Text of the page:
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20121129
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heroic things during that war. and it also has the support of former senate majority leader bob dole, certainly a patriot. senator dole, a disabled veteran from world war ii, who led the fight to pass the treaty, was here yesterday urging republicans to support it. now, mr. president, think about that. robert dole, who was grievously injured in world war ii, spent more than two years in a hospital, he came to this senate floor, and the first speech he gave was on disabilities, and we needed to do something about it. he was here -- he led the fight to pass the treaty, urging republicans to support it. a few republicans greeted him as he was in his wheelchair here. they greeted this 89-year-old war hero, i repeat, patriot, who just last week was in walter reed hospital. then one by one, all but a handful of them voted against the treaty, ensuring its failure. but their professed reasons for opposing it had no basis in fact -- none. most republicans acknowledge that. some use an excuse, well, it is a lame duck. we shouldn't be doing it in a lame duck. i mean, wow ... and there's no just
backlash in 2014 was very apparent in the senate. advocate for the disabled, a war hero, bob dole seated on the senate floor, did not stop republicans from voting down a united nations treaty that would promote equal rights and better treatment for the disabled around the world which says is inspired by the americans with disabilities act. noefrdz i in other words by a u.s. law. >> it's unthinkable that americans could not get over a curb or enter a school building or watch a debate if they were in a wheelchair. >> that's why a veteran comes back to the senate on an early december day because it matters. >> despite those pleas from two former presidential nominees, just eight republican senators voted to ratify the treaty sending it down in defeat. every senator up for re-election in 2014 except susan collins who, by the way, is from a blue state, voted against it. lindsey graham cast a no vote though john mccain was one of the treaty's biggest advocates. kelly ayotte voted for it. mississippi senator thad cochrane voted in favor and then as it was going down switched his vote to no. coc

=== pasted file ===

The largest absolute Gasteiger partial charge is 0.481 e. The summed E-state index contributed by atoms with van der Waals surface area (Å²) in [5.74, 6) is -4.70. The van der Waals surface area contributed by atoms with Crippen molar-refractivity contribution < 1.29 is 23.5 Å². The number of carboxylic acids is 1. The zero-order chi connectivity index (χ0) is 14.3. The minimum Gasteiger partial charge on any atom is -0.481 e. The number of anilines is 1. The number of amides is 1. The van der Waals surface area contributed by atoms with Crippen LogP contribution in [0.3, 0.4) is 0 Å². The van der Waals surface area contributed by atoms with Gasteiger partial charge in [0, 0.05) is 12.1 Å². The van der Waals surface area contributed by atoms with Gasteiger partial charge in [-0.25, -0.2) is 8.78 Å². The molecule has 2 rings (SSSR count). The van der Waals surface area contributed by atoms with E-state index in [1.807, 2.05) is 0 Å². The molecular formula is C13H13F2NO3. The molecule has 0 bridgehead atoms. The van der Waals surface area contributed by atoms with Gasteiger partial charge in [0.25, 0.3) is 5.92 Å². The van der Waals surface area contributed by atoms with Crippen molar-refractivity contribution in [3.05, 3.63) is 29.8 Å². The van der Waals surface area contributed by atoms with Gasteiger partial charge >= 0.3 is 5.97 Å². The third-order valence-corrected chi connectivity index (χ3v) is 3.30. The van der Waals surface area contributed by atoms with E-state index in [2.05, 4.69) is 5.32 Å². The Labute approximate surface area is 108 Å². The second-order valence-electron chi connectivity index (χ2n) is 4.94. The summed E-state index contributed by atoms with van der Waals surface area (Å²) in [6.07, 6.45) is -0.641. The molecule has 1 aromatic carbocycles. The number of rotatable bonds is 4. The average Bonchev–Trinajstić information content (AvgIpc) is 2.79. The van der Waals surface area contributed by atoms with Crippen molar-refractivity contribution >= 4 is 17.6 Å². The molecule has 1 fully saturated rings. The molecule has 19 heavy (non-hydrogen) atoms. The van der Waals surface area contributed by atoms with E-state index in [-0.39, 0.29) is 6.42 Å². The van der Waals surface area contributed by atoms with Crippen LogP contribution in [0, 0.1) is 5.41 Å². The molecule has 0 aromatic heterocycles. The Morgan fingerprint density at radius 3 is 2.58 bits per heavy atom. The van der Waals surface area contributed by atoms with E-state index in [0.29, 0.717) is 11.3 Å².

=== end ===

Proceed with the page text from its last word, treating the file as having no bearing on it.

an incredible job. chris, i would say, we are with two senators now, and i am always reminded of when bob dole in 1968 left the house to go to the senate, he said in that single act he enraged the intelligence of both bodies. bob corker is from the state that i think has produced more interesting and important politicians over the last 40 years than any other in america, even though it is a relatively small state. howard baker and al gore and now bob corker -- it really is an incredible testament to your state. it probably goes back to the tensions during the civil war -- east and west and all that. >> probably does. >> and mark warner, probably more than anyone, tom davis is encyclopedic on everything political, but mark warner probably more than any single figure has taken his state of virginia from a fairly reliable red states to a state that i would call almost a slight bluish purple. he left the governor's office seven years ago. he has been out of state government for seven years. he is the most popular figure in the state of virginia, and has been throughout that entire time. not only h
Search Results 0 to 2 of about 3